KAP Calls for More Research Into Water Quality Management Before Imposing Regulations

CANADA - Farm-Scape: Episode 2061. Farm-Scape is a Wonderworks Canada production and is distributed courtesy of Manitoba Pork Council and Sask Pork.
calendar icon 14 February 2006
clock icon 3 minute read

Farm-Scape, Episode 2061

Keystone Agricultural Producers is calling for more research before the Manitoba government imposes potentially onerous new water quality management regulations on farmers.

A series of public consultations examining a draft Water Quality Management Zone Regulation for Nutrients, developed as part of the Manitoba Water Quality Protection Act, begins later this week.

The proposed regulation, which divides Manitoba into water quality management zones, outlines management practices and sets nutrient application limits designed to reduce the levels of nitrogen and phosphorus that end up in the province's waterways.

Keystone Agricultural Producers Vice President Ian Wishert fears the proposed regulation, while placing a burden on farmers, will do nothing to improve water quality.

"A lot of the approaches that they're taking us to are not necessarily well based in science. We don't have the data.

There's a lot of unanswered questions, how we have an impact in terms of reducing lost phosphorus, a lot of questions about buffer strips, do they really work? How should be applying the manure or any fertilizer because certainly they intend to get to fertilizer in the end? Can we continue doing things like spreading at certain times of the year?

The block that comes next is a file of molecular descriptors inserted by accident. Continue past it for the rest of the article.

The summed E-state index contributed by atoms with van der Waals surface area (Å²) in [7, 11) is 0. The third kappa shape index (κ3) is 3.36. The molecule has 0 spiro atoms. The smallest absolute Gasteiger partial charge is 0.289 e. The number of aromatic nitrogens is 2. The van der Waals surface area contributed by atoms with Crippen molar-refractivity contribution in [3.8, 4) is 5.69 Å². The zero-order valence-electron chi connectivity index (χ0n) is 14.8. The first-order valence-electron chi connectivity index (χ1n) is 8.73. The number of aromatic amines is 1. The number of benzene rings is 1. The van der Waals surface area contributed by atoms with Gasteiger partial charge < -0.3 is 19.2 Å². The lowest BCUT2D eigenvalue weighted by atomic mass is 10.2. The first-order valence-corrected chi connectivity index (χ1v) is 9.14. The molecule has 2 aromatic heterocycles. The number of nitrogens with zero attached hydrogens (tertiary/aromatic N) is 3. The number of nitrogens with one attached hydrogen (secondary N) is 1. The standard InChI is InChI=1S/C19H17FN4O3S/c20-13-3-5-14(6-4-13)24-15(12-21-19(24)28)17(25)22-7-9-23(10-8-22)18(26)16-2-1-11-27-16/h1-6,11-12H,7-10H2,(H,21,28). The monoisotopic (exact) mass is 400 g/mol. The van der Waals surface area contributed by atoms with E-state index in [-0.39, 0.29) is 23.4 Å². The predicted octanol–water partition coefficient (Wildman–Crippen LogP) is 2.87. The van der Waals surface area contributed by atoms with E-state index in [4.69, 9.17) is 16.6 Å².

Can we compost? Can we do winter grazing? All these questions are very important and must be addressed. Producers have got to know what they can and can't do. We have offered several times to the department to sit down with them and consult with them and try to work out a workable set of regulations that meet their needs and will deal with the loss of nutrients from farmland in a way that farmers can also live with.

We don't want an onerous set of restrictions put in place that will cause some producers to leave the industry or have great economic hardship which may in the end not actually result in any significant improvement."

Wishert suggests we need to adopt a more cautious approach and make sure the regulations we put in place are correct before they are implemented.

For Farmscape.Ca, I'm Bruce Cochrane.

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